02 Feb 2016

State of Ecommerce 2016: Q&A with Martin Newman

Martin-Newman-500x500Martin Newman – CEO, Practicology
Martin Newman founded Practicology in the UK, and leads the global business today.

He has been involved in multichannel retailing for over 25 years, and had profit and loss responsibility for retail, direct mail, ecommerce, kiosks and call centre channels for a number of retailers including Ted Baker, Harrods, Pentland brands (Speedo, Kickers, Boxfresh etc.) Burberry and Intersport.

What are the new eCommerce technologies or approaches that you think will have the biggest impact on consumer behaviour and sales in 2016?

“This is a big question. We’re going to see a big increase in retailers internationalising. And this will involve retailers in multiple markets around the world leveraging the web to extend their reach. So Chinese brands coming to the UK, EU and US. US retailers coming to the UK, EU and AsiaPac. Australian retailers going to China and coming to the UK and so on.

Increasingly they will adopt a more focused localised approach in these markets in terms of language, content, range, logistics, payments, customer service and marketing. In order to be relevant to local market customers, you have to localise.

From a technology perspective we’ll see a big increase in digital being leveraged in store. This will include instore ordering, the endless aisle, mobile tills, social media engagement through touch screens, interactive mirrors and so on. We’ll also see some early adopters really to start to take advantage of iBeacons to target customers in the store with relevant offers and promotions.

And of course, mobile will continue to grow. 2016 will be the tipping point. By the end of the year, most mature multichannel and pure-play retailers will see more of their sales coming through mobile than desktop.”


Which regions or markets do you foresee huge growth in eCommerce in the coming year?

“The UK will continue to lead the way in terms of the percentage of retail being conducted online and the spend per capita online. Retailers are actively reviewing their operating models as a result of online growth. For example, if 40% of your sales are generated online, and soon this be 50%+. How many stores do you need? Or many more should you open?

The web and store channels don’t necessarily need to be treated in isolation of course as click and collect will also drive some of these decisions.

Due to it sheer scale, China will again be a focus for lots of international brands. However, the current economic slowdown in China will affect the pace and investment in which retailers pursue market entry. Even if it’s only digital first entry.”


Which sectors of the economy are most ripe for digital disruption in 2016? And how will this impact on eCommerce?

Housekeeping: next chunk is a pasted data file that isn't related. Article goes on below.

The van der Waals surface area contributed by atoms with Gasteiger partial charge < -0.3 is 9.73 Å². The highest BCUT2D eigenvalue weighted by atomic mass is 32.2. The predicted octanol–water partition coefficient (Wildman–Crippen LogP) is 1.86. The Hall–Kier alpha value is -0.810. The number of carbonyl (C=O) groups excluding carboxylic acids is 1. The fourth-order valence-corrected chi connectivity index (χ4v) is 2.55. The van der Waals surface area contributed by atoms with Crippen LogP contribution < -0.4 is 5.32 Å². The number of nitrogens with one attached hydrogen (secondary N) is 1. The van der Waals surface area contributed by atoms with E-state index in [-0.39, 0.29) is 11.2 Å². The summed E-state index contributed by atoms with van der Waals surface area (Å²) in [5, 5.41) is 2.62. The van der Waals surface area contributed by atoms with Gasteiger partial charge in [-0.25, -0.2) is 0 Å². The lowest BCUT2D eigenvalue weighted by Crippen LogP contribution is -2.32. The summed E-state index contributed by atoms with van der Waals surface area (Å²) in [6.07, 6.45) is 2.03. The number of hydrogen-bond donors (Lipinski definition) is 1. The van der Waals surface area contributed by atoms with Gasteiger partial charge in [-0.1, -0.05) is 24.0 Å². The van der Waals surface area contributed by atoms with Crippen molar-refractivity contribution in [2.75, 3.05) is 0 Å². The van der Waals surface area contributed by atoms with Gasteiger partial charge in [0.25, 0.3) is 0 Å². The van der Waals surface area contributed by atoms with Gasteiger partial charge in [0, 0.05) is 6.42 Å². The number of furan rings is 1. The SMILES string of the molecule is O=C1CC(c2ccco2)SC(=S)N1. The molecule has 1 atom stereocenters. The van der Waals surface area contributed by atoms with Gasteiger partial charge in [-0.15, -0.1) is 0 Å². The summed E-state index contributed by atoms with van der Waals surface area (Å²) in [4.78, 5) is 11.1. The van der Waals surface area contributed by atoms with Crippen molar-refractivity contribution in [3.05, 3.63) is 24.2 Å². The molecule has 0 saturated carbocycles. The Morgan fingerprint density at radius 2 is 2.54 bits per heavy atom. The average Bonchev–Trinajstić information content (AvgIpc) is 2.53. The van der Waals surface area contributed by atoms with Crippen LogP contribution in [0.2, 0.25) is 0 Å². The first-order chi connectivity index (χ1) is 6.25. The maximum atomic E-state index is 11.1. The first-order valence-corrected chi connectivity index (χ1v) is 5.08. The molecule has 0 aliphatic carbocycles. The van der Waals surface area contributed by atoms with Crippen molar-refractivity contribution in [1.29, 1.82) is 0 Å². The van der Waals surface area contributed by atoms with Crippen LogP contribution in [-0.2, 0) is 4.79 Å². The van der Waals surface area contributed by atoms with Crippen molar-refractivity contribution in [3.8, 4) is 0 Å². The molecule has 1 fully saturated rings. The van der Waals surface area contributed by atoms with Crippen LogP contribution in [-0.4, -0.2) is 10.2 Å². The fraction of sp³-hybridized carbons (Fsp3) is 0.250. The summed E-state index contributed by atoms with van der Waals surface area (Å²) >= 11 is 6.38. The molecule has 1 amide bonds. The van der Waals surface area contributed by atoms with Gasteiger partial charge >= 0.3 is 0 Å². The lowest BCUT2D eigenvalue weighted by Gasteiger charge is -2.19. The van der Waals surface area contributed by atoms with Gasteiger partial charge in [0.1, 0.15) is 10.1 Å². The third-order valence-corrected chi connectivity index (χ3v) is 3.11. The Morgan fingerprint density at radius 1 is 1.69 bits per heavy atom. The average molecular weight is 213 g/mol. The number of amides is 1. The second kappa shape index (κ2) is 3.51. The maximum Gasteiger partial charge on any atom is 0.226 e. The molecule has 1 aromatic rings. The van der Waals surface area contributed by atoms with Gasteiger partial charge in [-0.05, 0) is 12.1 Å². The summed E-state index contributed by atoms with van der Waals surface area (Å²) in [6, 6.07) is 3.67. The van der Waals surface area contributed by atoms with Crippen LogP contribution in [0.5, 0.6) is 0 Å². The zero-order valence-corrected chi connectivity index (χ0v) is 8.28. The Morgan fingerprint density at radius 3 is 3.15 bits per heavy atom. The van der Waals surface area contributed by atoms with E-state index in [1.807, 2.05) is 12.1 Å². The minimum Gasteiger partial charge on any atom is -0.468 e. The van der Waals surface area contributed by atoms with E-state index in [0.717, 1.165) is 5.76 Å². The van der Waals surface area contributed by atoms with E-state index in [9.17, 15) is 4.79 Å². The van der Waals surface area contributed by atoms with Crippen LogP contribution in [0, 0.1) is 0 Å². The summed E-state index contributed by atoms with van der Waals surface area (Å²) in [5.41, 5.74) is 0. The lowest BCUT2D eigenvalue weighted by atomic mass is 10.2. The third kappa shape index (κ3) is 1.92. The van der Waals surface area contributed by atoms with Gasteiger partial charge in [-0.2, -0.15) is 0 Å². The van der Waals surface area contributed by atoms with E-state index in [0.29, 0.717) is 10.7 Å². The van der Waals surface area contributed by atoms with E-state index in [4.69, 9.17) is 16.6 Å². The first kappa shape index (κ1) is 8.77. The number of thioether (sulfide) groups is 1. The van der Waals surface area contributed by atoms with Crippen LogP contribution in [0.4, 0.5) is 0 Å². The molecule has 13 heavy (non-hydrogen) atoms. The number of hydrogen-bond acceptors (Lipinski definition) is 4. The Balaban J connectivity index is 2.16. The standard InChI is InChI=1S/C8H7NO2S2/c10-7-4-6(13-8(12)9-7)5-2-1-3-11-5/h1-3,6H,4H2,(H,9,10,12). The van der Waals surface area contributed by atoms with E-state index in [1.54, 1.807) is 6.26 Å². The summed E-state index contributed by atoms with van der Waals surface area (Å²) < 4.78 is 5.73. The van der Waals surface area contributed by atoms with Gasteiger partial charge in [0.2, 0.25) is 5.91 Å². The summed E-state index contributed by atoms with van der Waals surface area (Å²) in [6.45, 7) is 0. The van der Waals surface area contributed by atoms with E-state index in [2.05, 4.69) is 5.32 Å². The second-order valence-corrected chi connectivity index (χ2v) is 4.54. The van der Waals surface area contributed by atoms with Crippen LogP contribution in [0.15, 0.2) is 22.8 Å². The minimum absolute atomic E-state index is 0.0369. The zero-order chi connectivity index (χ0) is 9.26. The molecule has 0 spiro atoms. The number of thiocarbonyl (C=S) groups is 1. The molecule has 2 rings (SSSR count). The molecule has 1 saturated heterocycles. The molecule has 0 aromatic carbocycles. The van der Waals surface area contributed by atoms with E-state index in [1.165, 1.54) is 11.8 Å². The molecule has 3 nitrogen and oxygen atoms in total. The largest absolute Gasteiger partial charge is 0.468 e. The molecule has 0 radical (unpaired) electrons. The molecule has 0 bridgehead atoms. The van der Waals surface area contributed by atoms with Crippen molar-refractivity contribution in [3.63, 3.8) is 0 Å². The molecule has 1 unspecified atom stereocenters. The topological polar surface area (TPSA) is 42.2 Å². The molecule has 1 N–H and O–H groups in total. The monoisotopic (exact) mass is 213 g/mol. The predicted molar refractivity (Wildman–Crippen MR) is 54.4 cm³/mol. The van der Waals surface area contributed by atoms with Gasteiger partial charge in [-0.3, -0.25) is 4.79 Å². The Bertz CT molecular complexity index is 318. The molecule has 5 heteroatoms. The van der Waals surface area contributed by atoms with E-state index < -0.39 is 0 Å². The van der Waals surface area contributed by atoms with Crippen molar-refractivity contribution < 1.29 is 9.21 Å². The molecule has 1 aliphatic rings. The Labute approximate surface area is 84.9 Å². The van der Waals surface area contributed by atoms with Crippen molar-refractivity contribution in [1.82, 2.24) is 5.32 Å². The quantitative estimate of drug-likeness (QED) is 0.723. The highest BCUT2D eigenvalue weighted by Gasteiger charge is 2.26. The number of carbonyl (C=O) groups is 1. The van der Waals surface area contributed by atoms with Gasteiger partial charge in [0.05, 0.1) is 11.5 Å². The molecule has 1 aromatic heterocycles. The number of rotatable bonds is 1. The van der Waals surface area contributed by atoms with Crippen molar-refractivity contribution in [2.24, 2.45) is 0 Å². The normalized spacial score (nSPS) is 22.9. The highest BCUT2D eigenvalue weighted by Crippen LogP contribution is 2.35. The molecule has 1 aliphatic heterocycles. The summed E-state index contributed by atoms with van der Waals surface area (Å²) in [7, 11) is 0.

“I still think there’s lots of disruption to come in retail. But other verticals such as financial services, media and entertainment are being heavily affected by digital and ecommerce and we will see the majority of players in these sectors adapting their operating models to account for the continual move of consumers to want to engage online.”

What still represent the biggest barriers to eCommerce success for a brand or retailer?

“Most retailers still structure around channels and not around the customer. In order to be relevant in future, retailers must rethink their models. Systems, people and processes need to be changed to meet the needs of multichannel customers. Logistics continues to be a challenge for many retailers who struggle to profitably deliver the experience customers demand.

There are many legacy issues in retail not least technology. Retailers need to rethink how they develop a more agile IT infrastructure and capability so that they can adapt their models at pace in the future.”


What roles do you see becoming more important for eCommerce businesses this year?

“The chief customer officer. While everyone in a retailers business should have some responsibility and focus on the impact of what they do on the customer, someone has to own the customer in order to ensure that the customer experience is relevant and that systems, people, processes, customer service and marketing communications are aligned and centred around delivering the optimal customer experience.

We’ll also see more chief digital officers. My only concern with that is whether these people have the same customer facing skills. The term digital transformation is a misnomer.

The requirement is ‘customer transformation.’ Digital and technology are merely the conduits to enabling the delivery of the appropriate customer experience.”


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